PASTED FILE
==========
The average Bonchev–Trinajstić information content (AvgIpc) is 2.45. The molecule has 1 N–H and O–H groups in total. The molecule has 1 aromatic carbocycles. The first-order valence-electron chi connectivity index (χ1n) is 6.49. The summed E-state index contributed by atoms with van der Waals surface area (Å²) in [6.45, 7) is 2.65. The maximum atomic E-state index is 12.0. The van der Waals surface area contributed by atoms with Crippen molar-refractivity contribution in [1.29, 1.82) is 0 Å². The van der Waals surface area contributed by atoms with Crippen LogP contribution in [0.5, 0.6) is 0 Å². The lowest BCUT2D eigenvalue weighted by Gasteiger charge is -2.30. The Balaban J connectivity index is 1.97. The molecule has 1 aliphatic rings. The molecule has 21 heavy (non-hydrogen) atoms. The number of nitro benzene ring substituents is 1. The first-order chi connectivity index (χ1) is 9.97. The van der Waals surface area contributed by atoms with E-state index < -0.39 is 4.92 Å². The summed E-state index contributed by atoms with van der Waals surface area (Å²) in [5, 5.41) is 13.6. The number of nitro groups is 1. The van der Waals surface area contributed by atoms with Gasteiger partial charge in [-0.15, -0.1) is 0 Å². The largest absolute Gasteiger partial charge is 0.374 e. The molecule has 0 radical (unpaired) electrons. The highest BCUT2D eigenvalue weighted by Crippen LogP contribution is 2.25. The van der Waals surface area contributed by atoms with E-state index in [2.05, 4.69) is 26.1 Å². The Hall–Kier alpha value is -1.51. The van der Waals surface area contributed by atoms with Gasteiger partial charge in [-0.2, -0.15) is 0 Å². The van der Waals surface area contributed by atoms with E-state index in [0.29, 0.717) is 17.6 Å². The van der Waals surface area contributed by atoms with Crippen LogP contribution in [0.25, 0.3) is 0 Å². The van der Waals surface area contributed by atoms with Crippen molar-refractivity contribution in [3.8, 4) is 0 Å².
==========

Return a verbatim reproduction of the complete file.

The average Bonchev–Trinajstić information content (AvgIpc) is 2.45. The molecule has 1 N–H and O–H groups in total. The molecule has 1 aromatic carbocycles. The first-order valence-electron chi connectivity index (χ1n) is 6.49. The summed E-state index contributed by atoms with van der Waals surface area (Å²) in [6.45, 7) is 2.65. The maximum atomic E-state index is 12.0. The van der Waals surface area contributed by atoms with Crippen molar-refractivity contribution in [1.29, 1.82) is 0 Å². The van der Waals surface area contributed by atoms with Crippen LogP contribution in [0.5, 0.6) is 0 Å². The lowest BCUT2D eigenvalue weighted by Gasteiger charge is -2.30. The Balaban J connectivity index is 1.97. The molecule has 1 aliphatic rings. The molecule has 21 heavy (non-hydrogen) atoms. The number of nitro benzene ring substituents is 1. The first-order chi connectivity index (χ1) is 9.97. The van der Waals surface area contributed by atoms with E-state index < -0.39 is 4.92 Å². The summed E-state index contributed by atoms with van der Waals surface area (Å²) in [5, 5.41) is 13.6. The number of nitro groups is 1. The van der Waals surface area contributed by atoms with Gasteiger partial charge in [-0.15, -0.1) is 0 Å². The largest absolute Gasteiger partial charge is 0.374 e. The molecule has 0 radical (unpaired) electrons. The highest BCUT2D eigenvalue weighted by Crippen LogP contribution is 2.25. The van der Waals surface area contributed by atoms with E-state index in [2.05, 4.69) is 26.1 Å². The Hall–Kier alpha value is -1.51. The van der Waals surface area contributed by atoms with Gasteiger partial charge in [-0.2, -0.15) is 0 Å². The van der Waals surface area contributed by atoms with E-state index in [0.29, 0.717) is 17.6 Å². The van der Waals surface area contributed by atoms with Crippen LogP contribution in [0.25, 0.3) is 0 Å². The van der Waals surface area contributed by atoms with Crippen molar-refractivity contribution in [3.8, 4) is 0 Å².